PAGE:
A red, painful penis can occur with several medical conditions. Let’s take a look at their presentation and note the differences from a friction burn of the penis.
This is an infection of the head of the penis and foreskin (ouch). It is most commonly seen in uncircumcised men with diabetes, obesity or poor hygiene. A tight foreskin makes infections of the junk more common.
Balanitis usually presents with redness, itchiness, pain and swelling as well. Typically symptoms are more limited to behind the foreskin differentiating balanitis from a friction burn. Also the presentation will be delayed or unrelated to sexual activity.
Since most infections are caused by a yeast or bacterial infection you’ll need some prescription medication to get rid of these bugs. Balanitis can occur alone or even after a friction burn of the penis. If redness and pain are worsening or prolonged, seek medical attention for an evaluation.
This is the fancy doctor term for a tight foreskin. Although most men who practice good hygiene have no difficulty with their “turtleneck”, difficulty retracting this extra skin becomes more common with age. The foreskin traps bacteria and dead skin cells underneath it leading to chronic inflammation. Inflammation leads to narrowing and thickening of the foreskin.
A man with phimosis will present with cracks and skin breakdown at the end of the foreskin. As you can imagine this can make sexual activity painful. It can also lead to an infection (balanitis).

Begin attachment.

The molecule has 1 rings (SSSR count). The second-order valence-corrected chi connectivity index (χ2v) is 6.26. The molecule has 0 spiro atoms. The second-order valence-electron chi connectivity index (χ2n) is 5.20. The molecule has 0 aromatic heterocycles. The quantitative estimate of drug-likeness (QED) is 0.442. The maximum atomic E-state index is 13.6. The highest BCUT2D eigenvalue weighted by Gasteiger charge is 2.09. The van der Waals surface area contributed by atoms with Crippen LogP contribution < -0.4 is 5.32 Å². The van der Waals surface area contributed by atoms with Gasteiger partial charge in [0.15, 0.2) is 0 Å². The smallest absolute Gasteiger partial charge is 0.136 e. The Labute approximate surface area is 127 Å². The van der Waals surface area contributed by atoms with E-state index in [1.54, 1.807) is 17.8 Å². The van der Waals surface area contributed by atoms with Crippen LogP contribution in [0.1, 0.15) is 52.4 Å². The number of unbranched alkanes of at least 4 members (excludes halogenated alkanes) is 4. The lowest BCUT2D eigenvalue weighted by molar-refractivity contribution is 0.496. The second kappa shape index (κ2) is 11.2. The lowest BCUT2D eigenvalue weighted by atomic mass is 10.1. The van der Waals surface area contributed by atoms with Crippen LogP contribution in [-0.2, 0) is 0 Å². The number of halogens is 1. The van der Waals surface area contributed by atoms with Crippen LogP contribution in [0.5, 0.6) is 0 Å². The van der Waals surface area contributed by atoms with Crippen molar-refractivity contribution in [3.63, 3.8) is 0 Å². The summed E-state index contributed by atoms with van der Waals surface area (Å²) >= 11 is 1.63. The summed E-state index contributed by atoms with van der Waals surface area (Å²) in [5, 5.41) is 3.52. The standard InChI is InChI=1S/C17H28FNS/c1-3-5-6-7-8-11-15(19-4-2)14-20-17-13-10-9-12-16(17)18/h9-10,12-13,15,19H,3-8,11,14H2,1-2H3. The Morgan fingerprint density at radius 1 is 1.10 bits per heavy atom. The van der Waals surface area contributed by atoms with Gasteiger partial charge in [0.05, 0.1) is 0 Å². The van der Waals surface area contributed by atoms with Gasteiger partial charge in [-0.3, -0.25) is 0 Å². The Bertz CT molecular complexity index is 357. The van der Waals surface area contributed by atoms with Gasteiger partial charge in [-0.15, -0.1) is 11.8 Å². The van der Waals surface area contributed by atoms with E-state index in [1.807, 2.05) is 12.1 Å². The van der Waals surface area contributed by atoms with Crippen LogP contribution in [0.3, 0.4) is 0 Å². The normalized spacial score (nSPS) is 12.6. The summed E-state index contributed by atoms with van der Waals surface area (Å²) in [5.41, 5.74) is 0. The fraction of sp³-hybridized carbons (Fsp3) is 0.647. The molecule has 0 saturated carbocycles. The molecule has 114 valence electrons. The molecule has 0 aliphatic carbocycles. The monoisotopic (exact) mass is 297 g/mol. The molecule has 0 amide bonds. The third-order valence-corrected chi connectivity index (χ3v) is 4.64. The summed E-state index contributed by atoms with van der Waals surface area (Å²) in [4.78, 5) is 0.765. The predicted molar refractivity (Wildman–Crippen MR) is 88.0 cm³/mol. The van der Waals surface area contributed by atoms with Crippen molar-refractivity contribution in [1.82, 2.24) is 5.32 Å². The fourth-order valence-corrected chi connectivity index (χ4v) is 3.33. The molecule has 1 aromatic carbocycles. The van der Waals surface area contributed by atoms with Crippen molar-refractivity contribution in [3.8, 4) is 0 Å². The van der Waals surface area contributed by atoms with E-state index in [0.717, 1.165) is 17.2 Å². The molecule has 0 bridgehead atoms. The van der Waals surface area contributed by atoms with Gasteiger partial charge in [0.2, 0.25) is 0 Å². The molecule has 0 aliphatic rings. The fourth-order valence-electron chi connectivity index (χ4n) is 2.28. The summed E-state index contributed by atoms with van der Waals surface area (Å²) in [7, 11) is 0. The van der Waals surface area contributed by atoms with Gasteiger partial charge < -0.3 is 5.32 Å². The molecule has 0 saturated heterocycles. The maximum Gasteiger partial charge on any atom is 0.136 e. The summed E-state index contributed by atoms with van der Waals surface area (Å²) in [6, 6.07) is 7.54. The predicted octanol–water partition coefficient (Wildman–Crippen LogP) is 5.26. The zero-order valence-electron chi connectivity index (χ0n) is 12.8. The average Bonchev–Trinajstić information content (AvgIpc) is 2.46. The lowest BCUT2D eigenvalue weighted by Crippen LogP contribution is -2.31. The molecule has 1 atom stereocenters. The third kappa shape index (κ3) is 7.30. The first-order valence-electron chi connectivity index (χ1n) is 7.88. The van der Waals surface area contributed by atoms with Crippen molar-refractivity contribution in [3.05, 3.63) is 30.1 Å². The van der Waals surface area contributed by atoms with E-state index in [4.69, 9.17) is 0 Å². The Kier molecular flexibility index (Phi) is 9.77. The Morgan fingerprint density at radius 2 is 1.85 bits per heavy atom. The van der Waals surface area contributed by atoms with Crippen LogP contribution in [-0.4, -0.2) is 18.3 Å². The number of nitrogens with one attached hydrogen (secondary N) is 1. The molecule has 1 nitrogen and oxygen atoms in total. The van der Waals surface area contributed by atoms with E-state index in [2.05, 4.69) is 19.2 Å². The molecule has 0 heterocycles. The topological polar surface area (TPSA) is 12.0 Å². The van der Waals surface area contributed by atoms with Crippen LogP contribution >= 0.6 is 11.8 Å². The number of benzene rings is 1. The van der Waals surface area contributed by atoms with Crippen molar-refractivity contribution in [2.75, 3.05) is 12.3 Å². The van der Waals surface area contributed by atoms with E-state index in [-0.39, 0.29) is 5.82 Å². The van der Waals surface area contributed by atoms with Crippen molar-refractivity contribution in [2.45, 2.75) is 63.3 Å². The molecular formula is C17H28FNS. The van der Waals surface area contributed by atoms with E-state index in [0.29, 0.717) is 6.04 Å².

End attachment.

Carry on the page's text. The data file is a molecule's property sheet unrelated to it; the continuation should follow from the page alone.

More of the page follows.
Compared to a friction burn of the penis, phimosis is more chronic in nature with a gradual onset.
The curative treatment for balanitis is circumcision (not fun as an adult but effective). Alternatively, a topical steroid ointment applied twice a day can soften and loosen the inflamed foreskin. Ultimately this allows for easier retraction of the “turtleneck” and easier hygiene.
This is a nasty little virus that can wreck havoc on your junk. It is a sexually transmitted infection (STI) that presents as small painful blisters on the penis. Unlike a friction burn which covers a continuous area, the skin in between the blisters will appear normal.
Treatment of HSV involves antiviral medication medications like valacyclovir or acyclovir. These medications can decrease the length of the disease course as well as recurrences. Unfortunately they won’t cure herpes.
“Remember, what happens in Vegas stays in Vegas. Except for herpes. That shit’ll come back with you.” – Sid (Jeffrey Tambor), The Hangover
An allergy to latex is a real problem. Latex allergies are seen in anywhere from 4.3% to 9.7% of the population. The highest incidence is seen in healthcare workers who are constantly wearing gloves (although many gloves these days are latex free).